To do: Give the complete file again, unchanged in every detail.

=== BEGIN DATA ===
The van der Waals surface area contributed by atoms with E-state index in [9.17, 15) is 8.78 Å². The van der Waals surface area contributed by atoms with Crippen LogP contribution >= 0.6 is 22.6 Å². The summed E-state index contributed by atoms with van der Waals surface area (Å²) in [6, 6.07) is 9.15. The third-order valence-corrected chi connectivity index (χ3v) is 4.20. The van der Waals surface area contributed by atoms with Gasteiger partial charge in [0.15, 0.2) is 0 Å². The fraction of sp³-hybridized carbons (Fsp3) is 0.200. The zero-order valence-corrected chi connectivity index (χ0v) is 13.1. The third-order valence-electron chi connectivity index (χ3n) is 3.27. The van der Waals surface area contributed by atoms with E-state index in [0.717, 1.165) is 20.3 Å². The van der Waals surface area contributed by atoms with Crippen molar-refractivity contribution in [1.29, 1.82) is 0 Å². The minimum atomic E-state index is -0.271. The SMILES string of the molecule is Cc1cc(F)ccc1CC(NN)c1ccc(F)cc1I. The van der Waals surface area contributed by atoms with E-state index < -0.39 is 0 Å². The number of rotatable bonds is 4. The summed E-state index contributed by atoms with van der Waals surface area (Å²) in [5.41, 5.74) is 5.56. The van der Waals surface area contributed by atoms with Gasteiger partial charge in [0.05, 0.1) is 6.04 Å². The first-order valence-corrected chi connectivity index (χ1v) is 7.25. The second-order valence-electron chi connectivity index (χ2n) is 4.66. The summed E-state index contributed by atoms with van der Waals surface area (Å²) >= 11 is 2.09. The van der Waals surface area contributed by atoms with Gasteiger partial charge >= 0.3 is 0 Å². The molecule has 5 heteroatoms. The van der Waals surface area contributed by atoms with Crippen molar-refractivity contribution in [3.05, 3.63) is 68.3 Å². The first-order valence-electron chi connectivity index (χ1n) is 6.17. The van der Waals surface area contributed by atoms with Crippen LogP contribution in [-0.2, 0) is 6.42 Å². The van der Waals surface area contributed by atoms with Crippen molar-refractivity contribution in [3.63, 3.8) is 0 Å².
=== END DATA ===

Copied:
The van der Waals surface area contributed by atoms with E-state index in [9.17, 15) is 8.78 Å². The van der Waals surface area contributed by atoms with Crippen LogP contribution >= 0.6 is 22.6 Å². The summed E-state index contributed by atoms with van der Waals surface area (Å²) in [6, 6.07) is 9.15. The third-order valence-corrected chi connectivity index (χ3v) is 4.20. The van der Waals surface area contributed by atoms with Gasteiger partial charge in [0.15, 0.2) is 0 Å². The fraction of sp³-hybridized carbons (Fsp3) is 0.200. The zero-order valence-corrected chi connectivity index (χ0v) is 13.1. The third-order valence-electron chi connectivity index (χ3n) is 3.27. The van der Waals surface area contributed by atoms with E-state index in [0.717, 1.165) is 20.3 Å². The van der Waals surface area contributed by atoms with Crippen molar-refractivity contribution in [1.29, 1.82) is 0 Å². The minimum atomic E-state index is -0.271. The SMILES string of the molecule is Cc1cc(F)ccc1CC(NN)c1ccc(F)cc1I. The van der Waals surface area contributed by atoms with E-state index < -0.39 is 0 Å². The number of rotatable bonds is 4. The summed E-state index contributed by atoms with van der Waals surface area (Å²) in [5.41, 5.74) is 5.56. The van der Waals surface area contributed by atoms with Gasteiger partial charge in [0.05, 0.1) is 6.04 Å². The first-order valence-corrected chi connectivity index (χ1v) is 7.25. The second-order valence-electron chi connectivity index (χ2n) is 4.66. The summed E-state index contributed by atoms with van der Waals surface area (Å²) >= 11 is 2.09. The van der Waals surface area contributed by atoms with Gasteiger partial charge >= 0.3 is 0 Å². The molecule has 5 heteroatoms. The van der Waals surface area contributed by atoms with Crippen molar-refractivity contribution in [3.05, 3.63) is 68.3 Å². The first-order valence-electron chi connectivity index (χ1n) is 6.17. The van der Waals surface area contributed by atoms with Crippen LogP contribution in [-0.2, 0) is 6.42 Å². The van der Waals surface area contributed by atoms with Crippen molar-refractivity contribution in [3.63, 3.8) is 0 Å².